A brief history
The University of Wollongong's graduation ceremony celebrates centuries of tradition, which date back to medieval times. Like all rites of passage, it involves special dress, speeches, music, certificates and family celebration.
The gowns worn by graduates are reminiscent of the dress of the medieval clergy, who at the time held a virtual monopoly on learning and the granting of licences to teach.
The University of Wollongong has chosen blue gowns for all its graduates. The hoods, originally a useful head cover, are now worn over the shoulders and are lined with different coloured silks and trims. Since 1600 a graduates hood colour has denoted her or his university and degree. The headwear worn by graduates dates back to 17th century Oxford and Cambridge: degree graduates wear blue, tasselled trenchers or mortar boards while doctoral graduates wear black, velvet Tudor bonnets with coloured tassels.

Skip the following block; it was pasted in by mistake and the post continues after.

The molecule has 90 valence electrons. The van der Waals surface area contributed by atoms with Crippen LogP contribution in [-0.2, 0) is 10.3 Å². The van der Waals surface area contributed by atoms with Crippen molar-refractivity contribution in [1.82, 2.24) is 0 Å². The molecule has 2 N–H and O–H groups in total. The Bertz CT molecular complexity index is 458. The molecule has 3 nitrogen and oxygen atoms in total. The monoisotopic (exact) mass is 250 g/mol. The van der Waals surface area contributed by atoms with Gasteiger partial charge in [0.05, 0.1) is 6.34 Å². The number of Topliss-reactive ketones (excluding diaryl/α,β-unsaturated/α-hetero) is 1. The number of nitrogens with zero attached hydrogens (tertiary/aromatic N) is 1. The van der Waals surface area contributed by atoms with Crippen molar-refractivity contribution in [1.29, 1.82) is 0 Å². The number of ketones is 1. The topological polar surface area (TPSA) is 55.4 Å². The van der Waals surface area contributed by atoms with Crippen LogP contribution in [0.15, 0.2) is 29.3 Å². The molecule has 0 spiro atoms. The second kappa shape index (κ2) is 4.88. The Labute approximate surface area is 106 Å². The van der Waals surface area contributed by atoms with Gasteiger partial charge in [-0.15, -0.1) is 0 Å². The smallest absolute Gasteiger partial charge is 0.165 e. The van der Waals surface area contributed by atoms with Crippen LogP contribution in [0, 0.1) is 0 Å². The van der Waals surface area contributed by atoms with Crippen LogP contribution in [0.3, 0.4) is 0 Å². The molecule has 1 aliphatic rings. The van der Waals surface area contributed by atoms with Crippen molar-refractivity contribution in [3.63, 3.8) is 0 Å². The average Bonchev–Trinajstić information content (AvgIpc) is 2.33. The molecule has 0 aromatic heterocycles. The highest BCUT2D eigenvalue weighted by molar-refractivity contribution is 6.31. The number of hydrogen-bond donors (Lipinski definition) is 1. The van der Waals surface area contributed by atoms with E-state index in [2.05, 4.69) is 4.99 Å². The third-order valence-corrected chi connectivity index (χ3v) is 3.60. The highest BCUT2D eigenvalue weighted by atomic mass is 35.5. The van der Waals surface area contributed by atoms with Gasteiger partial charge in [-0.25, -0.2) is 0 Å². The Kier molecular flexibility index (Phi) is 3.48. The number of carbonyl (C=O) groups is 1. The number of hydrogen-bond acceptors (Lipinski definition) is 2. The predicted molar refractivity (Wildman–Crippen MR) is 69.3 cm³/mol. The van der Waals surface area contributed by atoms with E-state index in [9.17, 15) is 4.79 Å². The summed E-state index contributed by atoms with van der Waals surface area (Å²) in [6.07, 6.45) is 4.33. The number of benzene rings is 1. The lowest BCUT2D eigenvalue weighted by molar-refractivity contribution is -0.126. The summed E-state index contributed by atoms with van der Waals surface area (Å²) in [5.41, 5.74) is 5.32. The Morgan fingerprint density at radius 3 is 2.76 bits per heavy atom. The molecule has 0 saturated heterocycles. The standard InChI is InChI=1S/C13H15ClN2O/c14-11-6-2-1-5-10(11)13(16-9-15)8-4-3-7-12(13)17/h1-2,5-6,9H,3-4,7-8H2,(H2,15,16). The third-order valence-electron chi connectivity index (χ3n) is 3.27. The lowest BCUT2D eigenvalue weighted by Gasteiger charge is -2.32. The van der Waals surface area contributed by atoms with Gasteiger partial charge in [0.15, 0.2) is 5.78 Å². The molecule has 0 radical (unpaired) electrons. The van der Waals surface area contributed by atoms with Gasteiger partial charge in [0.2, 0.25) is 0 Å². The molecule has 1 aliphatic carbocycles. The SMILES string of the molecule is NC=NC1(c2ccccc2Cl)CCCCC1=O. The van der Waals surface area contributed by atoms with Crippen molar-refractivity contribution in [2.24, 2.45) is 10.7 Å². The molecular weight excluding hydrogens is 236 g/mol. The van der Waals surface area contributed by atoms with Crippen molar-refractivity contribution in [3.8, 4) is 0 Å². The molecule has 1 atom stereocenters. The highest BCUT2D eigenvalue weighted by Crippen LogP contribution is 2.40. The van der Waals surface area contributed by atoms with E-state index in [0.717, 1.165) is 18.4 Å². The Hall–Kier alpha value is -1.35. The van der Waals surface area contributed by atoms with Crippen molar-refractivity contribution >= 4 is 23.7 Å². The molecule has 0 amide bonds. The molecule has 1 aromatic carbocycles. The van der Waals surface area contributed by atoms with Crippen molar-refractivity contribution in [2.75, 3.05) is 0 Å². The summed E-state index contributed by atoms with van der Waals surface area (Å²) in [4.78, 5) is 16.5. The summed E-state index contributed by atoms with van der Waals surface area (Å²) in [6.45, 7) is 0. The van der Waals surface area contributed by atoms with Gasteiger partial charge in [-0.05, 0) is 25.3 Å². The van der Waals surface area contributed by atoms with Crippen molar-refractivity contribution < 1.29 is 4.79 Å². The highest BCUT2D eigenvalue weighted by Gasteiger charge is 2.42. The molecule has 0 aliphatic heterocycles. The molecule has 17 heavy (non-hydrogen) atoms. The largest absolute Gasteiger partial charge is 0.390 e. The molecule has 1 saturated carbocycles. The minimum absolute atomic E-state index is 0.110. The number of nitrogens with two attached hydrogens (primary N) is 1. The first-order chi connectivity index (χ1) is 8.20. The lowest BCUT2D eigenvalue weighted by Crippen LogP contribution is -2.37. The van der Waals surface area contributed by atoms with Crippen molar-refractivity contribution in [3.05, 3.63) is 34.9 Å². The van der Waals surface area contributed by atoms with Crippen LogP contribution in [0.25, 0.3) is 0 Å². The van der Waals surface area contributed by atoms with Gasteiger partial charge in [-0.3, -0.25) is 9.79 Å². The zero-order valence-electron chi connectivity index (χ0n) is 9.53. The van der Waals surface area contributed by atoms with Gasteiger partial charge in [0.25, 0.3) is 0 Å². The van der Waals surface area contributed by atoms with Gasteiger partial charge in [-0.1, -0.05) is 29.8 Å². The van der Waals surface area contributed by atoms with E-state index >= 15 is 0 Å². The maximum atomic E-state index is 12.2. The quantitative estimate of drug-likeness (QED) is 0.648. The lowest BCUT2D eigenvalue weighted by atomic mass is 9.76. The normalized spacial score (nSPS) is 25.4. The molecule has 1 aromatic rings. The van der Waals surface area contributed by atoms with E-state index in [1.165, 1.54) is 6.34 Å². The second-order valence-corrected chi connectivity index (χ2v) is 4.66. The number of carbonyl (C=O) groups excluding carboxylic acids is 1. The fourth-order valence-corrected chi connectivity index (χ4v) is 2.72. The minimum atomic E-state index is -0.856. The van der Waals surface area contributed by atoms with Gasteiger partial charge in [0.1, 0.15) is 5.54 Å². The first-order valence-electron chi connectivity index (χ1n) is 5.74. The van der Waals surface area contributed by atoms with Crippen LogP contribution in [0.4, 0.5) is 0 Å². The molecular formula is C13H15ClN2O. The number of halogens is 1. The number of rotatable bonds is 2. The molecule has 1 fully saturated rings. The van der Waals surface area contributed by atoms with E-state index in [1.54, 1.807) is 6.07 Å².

The Academic Procession on its way to the University Hall
The ceremony is presided over by the Chancellor of the University, Ms Jillian Broadbent AO, the Deputy Chancellor, Dr Elizabeth Magassy or the Vice-Chancellor, Professor Paul Wellings CBE.
Chancellor of the University, Ms Jillian Broadbent AO with a former guest speaker,
Dr Terry Cutler, Principal Cutler and Company
The University was founded in 1951 when the New South Wales University of Technology established a division at Wollongong. Ten years later the division became a College of the University of New South Wales. In 1975, the University of Wollongong (UOW) became an autonomous institution, and in 1982 it amalgamated with the adjoining Wollongong Institute of Education (which had been founded in 1962 as the Wollongong Teachers' College). Since its foundation, the University has awarded more than 140,000 degrees and diplomas.